According to statistics released by the ATO in December 2015, “SMSFs account for 99.5 per cent of all superannuation funds and 29 per cent of the $2 trillion in total superannuation assets in Australia

SMSF or Self Management Superannuation Fund is a trust set up with the sole purpose of providing for your retirement. Here, the members are also the trustees and personally responsible for running the fund. The ATO requires SMSFs to comply with strict tax regulations and non-compliance can lead to strict penalties for the members.
SMSF Investment Strategy

SMSFs are becoming more and more popular with Australians every year. Here’s what makes them lucrative:

  • More control over your super.
  • Flexibility to invest and manage your retirement fund.
  • Tax benefits – Lump sum payments or pensions payable from SMSFs to members more than 60 years in age are tax-free.

SMSF Investment Strategy

An SMSF Investment Strategy lays down what all the fund can invest in. It is the responsibility of the trustees to make an investment strategy according to the requirements of the fund members and keep an eye on how the assets are performing.

The investment strategy much be reviewed yearly and SMSFs are liable for yearly audits. A good investment strategy must focus on the following factors:

  1. Risk – The risk profile of the folio must be aligned to the fund objectives.
  2. Diversification – In order to mitigate risk and maximize profits, investing across diverse assets is key.
  3. Liquidity and cash flow – Liquidity is important for the fund to realise pensions for retiring members and lump sum payments for outgoing ones. Cash flow needs to be maintained to meet running costs such as taxes and other liabilities.
  4. Sole purpose test – All investments must pass the sole purpose test. The only aim of SMSFs is to fund your retirement, you can’t use the proceeds for any other purpose.

What can SMSFs invest in?

An SMSF gives you access to a broad range of investments. You can invest in shares, property or even an art, wine or vintage car collection.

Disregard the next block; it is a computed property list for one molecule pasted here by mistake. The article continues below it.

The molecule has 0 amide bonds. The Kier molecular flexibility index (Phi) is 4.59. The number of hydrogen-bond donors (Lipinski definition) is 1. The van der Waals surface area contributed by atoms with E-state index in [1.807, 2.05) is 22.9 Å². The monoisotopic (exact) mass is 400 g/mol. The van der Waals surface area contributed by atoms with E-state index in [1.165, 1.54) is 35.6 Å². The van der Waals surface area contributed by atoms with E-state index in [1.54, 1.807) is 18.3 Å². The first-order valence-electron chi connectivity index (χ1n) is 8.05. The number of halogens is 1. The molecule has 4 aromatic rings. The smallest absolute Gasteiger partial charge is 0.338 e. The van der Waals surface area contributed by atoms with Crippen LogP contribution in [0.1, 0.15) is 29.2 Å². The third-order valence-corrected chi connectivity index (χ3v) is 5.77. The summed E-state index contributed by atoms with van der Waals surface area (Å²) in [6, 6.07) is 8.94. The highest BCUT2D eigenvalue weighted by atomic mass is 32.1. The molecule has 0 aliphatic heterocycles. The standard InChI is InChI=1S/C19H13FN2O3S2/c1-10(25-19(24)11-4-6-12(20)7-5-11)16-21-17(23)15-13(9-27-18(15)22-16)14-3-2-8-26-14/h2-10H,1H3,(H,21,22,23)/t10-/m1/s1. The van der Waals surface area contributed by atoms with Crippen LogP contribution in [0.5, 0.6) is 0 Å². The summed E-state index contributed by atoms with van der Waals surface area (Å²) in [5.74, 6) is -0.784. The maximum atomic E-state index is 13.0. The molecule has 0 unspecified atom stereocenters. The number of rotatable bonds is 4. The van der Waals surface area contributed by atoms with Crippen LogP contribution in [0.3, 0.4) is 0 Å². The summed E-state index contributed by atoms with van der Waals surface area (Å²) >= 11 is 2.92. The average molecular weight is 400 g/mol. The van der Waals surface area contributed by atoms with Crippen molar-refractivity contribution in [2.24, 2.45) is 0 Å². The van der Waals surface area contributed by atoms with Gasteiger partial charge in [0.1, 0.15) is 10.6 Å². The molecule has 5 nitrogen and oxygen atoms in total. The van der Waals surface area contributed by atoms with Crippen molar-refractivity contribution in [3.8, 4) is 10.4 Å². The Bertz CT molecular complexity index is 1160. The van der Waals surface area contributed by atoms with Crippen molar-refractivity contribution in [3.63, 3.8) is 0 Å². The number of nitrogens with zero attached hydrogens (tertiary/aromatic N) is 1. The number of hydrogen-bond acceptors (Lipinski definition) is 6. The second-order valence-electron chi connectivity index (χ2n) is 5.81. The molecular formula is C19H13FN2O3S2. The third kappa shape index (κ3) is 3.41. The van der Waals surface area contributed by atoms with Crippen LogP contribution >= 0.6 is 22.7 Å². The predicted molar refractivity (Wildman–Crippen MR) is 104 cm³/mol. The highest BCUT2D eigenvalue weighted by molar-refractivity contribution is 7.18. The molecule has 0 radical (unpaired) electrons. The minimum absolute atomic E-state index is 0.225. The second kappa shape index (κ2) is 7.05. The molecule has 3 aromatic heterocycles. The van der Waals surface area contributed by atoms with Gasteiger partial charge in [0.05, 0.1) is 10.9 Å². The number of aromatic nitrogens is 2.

The whole aim of SMSFs is diversifying investments and one must not make the folly of investing in a single class. A healthy mix of various asset classes can mitigate the risk when any one sector is going down.


Staying on top of the stock market needs patience, knowledge and skill. It also needs a lot of time. Before you start an SMSF to invest in shares, ask yourself the following questions:

  • Do you have enough cash for a diverse share portfolio?
  • Do you have time and expertise to analyze the share market?

Remember, the SMSF is totally your responsibility. While you can hire a professional to help with your investments, liability for any misdemeanor falls squarely on your shoulders.


As the property prices surge with every passing year, investing in property has become a popular investment option for SMSFs. However, complex rules regulate financial borrowings for SMSFs and not understanding these could lead to severe legal implications.

Borrowing for assets

SMSFs can fund a property by using cash in the fund and borrowing the rest under Limited Recourse Borrowing Arrangements (LRBA). This basically means that during the life of the loan the property is held in the name of a Security Trustee (other than the SMSF) under a special purpose trust.

  • Most lenders require 20% deposit and an additional 5% for accessory costs such as stamp duty and legal fee.
  • Under LRBAs, in case of default, the lenders’ right to recourse is only limited to assets under the special purpose trust.
  • The rental income from the property is taxed at the rate of 15% and no tax is payable if fund is in the retirement phase.

Holding property out of an SMSF offers several potential benefits such as tax rebates on rent and no capital gains tax when property is sold in the retirement phase. It is also possible to make larger investments if the SMSF is cash healthy. However, the illiquid nature of property, the cost of setting up an SMSF and not understanding the rules properly can outweigh the benefits.

In order to ensure good cash-flow management, take advice from a seasoned accountant and go in for a positively geared property in an area of potential growth. Requesting a free property report from HashChing can help you with your property search.


It is possible to hold art collections or wine or jewellery as assets in your SMSF. However, the sole purpose of the SMSF is to fund your retirement and you are not allowed to use any of these items for personal use.

Some tips to avoid the pitfalls:

  • Have an investment strategy and review it yearly in terms of past performance.
  • Understand the rules before you jump in the fray.
  • Don’t invest in only one class of assets. Choose a mix of assets for healthy growth.
  • Don’t use SMSF proceeds for personal benefits. Remember the ‘Sole Purpose’ test.
  • Be tax compliant at all times.
  • Seek professional help while setting up your SMSF.
  • Lastly, make sure to insure the death and disability benefits of each member.



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